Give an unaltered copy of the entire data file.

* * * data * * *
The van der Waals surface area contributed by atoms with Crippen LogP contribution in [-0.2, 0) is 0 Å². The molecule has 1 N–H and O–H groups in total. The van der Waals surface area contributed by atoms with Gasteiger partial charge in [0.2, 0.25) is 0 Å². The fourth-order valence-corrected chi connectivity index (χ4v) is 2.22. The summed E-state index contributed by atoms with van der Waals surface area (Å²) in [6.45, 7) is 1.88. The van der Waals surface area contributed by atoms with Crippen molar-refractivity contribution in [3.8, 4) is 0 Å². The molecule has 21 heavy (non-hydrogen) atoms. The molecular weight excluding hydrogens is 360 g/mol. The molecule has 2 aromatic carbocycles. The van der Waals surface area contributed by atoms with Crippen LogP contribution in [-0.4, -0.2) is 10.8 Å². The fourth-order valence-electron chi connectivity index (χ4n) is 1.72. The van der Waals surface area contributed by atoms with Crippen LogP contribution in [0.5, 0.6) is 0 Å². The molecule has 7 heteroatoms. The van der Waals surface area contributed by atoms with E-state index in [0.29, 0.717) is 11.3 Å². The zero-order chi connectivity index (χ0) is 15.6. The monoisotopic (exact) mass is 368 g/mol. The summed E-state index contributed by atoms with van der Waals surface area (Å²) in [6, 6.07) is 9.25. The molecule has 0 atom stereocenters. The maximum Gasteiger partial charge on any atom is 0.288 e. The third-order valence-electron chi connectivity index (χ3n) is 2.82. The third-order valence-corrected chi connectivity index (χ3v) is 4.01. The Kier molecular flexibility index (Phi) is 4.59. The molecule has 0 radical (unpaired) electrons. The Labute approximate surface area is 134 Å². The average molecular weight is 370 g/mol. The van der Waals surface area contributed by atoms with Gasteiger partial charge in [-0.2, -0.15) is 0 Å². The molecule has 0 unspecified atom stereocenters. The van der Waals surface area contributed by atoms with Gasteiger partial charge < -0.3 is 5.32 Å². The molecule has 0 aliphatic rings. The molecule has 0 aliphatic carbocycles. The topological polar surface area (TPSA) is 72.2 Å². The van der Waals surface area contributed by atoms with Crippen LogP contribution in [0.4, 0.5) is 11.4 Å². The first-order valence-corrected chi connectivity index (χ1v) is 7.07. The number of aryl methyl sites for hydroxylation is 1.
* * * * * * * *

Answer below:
The van der Waals surface area contributed by atoms with Crippen LogP contribution in [-0.2, 0) is 0 Å². The molecule has 1 N–H and O–H groups in total. The van der Waals surface area contributed by atoms with Gasteiger partial charge in [0.2, 0.25) is 0 Å². The fourth-order valence-corrected chi connectivity index (χ4v) is 2.22. The summed E-state index contributed by atoms with van der Waals surface area (Å²) in [6.45, 7) is 1.88. The van der Waals surface area contributed by atoms with Crippen molar-refractivity contribution in [3.8, 4) is 0 Å². The molecule has 21 heavy (non-hydrogen) atoms. The molecular weight excluding hydrogens is 360 g/mol. The molecule has 2 aromatic carbocycles. The van der Waals surface area contributed by atoms with Crippen LogP contribution in [-0.4, -0.2) is 10.8 Å². The fourth-order valence-electron chi connectivity index (χ4n) is 1.72. The van der Waals surface area contributed by atoms with Crippen LogP contribution in [0.5, 0.6) is 0 Å². The molecule has 7 heteroatoms. The van der Waals surface area contributed by atoms with E-state index in [0.29, 0.717) is 11.3 Å². The zero-order chi connectivity index (χ0) is 15.6. The monoisotopic (exact) mass is 368 g/mol. The summed E-state index contributed by atoms with van der Waals surface area (Å²) in [6, 6.07) is 9.25. The molecule has 0 atom stereocenters. The maximum Gasteiger partial charge on any atom is 0.288 e. The third-order valence-electron chi connectivity index (χ3n) is 2.82. The third-order valence-corrected chi connectivity index (χ3v) is 4.01. The Kier molecular flexibility index (Phi) is 4.59. The molecule has 0 radical (unpaired) electrons. The Labute approximate surface area is 134 Å². The average molecular weight is 370 g/mol. The van der Waals surface area contributed by atoms with Gasteiger partial charge in [-0.2, -0.15) is 0 Å². The molecule has 0 unspecified atom stereocenters. The van der Waals surface area contributed by atoms with Gasteiger partial charge < -0.3 is 5.32 Å². The molecule has 0 aliphatic rings. The molecule has 0 aliphatic carbocycles. The topological polar surface area (TPSA) is 72.2 Å². The van der Waals surface area contributed by atoms with Crippen LogP contribution in [0.4, 0.5) is 11.4 Å². The first-order valence-corrected chi connectivity index (χ1v) is 7.07. The number of aryl methyl sites for hydroxylation is 1.